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Women's employment grows but attitudes to financial protection are stuck in the 1970s

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Nearly half of all working women in Great Britain do not have any form of financial protection, despite a significant increase in their economic activity over the past 30 years and the dramatic rise in female breadwinners.

 

Although the number of women of working age is projected to overtake the number of men of working age in 2018, a research report by AXA suggests that the eight million working women who do not have Life Insurance, Critical Illness or Income Protection cover could potentially face serious financial shortfalls should the worst happen. One in nine women will be diagnosed with breast cancer in their lifetime, resulting in severe strain on the family, both emotionally and financially.

 

While the average annual earnings of women are still not quite level with men (£20,476 compared to £26,297), the past 30 years have seen a significant rise in female employment and changing family roles, with more women than ever contributing significantly to their own or their families' incomes. In fact, one in four women will be the main breadwinner in homes by 2030, while women will own the bulk of Britain's wealth in 20 years. Women currently set up 30% of businesses in the UK and 25% of all businesses are already run by women.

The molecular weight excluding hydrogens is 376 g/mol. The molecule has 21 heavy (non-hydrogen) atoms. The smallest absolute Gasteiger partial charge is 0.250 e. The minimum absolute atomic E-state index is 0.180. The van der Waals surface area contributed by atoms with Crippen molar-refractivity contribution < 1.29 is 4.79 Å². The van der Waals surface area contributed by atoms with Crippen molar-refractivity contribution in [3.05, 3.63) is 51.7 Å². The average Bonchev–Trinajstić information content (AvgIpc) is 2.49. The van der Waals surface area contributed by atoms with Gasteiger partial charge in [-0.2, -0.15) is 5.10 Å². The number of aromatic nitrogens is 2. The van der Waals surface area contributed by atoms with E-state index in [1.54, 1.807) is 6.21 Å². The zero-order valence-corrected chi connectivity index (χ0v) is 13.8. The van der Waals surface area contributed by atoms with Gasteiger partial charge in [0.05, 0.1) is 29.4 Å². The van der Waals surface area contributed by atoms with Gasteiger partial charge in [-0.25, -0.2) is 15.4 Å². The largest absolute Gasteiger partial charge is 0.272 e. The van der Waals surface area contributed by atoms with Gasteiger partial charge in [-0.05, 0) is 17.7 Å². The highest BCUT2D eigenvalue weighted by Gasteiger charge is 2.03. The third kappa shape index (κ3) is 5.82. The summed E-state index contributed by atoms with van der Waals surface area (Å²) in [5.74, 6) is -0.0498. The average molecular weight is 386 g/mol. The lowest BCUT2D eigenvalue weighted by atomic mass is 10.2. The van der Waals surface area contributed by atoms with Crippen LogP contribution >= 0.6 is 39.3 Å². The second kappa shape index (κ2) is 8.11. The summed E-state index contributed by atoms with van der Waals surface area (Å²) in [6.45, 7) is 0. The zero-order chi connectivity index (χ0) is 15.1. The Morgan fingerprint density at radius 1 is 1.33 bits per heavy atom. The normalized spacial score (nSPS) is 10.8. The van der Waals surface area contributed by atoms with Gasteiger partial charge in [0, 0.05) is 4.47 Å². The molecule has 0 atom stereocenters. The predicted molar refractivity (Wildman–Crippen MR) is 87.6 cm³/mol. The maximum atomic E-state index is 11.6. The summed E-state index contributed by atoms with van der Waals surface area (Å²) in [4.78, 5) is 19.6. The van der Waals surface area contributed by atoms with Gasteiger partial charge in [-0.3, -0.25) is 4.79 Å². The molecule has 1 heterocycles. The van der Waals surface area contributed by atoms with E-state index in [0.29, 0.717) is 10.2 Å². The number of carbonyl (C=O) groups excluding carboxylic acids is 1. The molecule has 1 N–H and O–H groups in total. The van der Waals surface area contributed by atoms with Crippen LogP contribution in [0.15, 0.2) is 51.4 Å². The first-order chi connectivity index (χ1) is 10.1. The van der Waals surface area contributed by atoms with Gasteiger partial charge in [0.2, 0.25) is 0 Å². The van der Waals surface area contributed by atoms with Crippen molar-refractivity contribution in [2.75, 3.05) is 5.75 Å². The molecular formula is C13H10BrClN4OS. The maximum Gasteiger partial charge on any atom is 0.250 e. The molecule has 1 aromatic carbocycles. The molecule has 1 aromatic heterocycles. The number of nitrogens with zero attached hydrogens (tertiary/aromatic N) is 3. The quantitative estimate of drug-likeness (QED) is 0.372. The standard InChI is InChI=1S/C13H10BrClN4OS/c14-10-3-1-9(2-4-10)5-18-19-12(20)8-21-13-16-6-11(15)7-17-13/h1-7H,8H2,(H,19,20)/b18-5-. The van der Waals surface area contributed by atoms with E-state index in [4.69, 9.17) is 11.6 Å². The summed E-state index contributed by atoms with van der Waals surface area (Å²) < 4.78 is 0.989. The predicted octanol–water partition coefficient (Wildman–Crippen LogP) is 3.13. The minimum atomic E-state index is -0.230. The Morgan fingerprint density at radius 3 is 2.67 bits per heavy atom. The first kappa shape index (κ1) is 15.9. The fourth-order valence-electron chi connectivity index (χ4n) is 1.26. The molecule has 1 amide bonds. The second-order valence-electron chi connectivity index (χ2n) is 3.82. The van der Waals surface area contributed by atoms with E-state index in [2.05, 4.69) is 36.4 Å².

However, despite being more financially independent than ever before, more than one in four uninsured women rely on their partner's insurance protection should things take a turn for the worse, which is an attitude more suited to the 1970s. This protection is only likely to cover their partner's earnings not their combined income.

 

Iain Mallon of AXA says: "We have seen a significant shift in the role of women since the 1970s, however this shift has not been replicated in women's attitudes towards protection cover. Women have greater control than ever before over their lives and their finances but they are still failing to recognise their own financial and lifestyle developments in their protection cover. Unlike during the 1970s, women becoming ill and unable to work now could have significant financial implications for the whole family."

  • 50% of women across Britain have no form of life insurance, life assurance, critical illness protection or income protection.
  • Nearly half (46%) of all working women fail to have any form of protection.
  • 40% of women with dependants do not have any form of life insurance cover.
  • 43%of women with financial commitments do not have any form of insurance protection.
  • 55% of women without insurance, have ongoing mortgage or rental commitments to consider should the worst happen.
  • Just 19% of insured women without a partner believe they have adequate insurance cover in place should they lose their job.

 

The findings show that only a third of insured women believe they have adequate insurance cover in place should they, or their partner, be faced with losing their job, while almost one in five feel they are financially independent enough to cope should this happen. One in ten women with insurance believes they would have to sell their home and relocate to a cheaper area if they were faced with the issue of unemployment.

  

Income protection insurance: News update: October 2008

 

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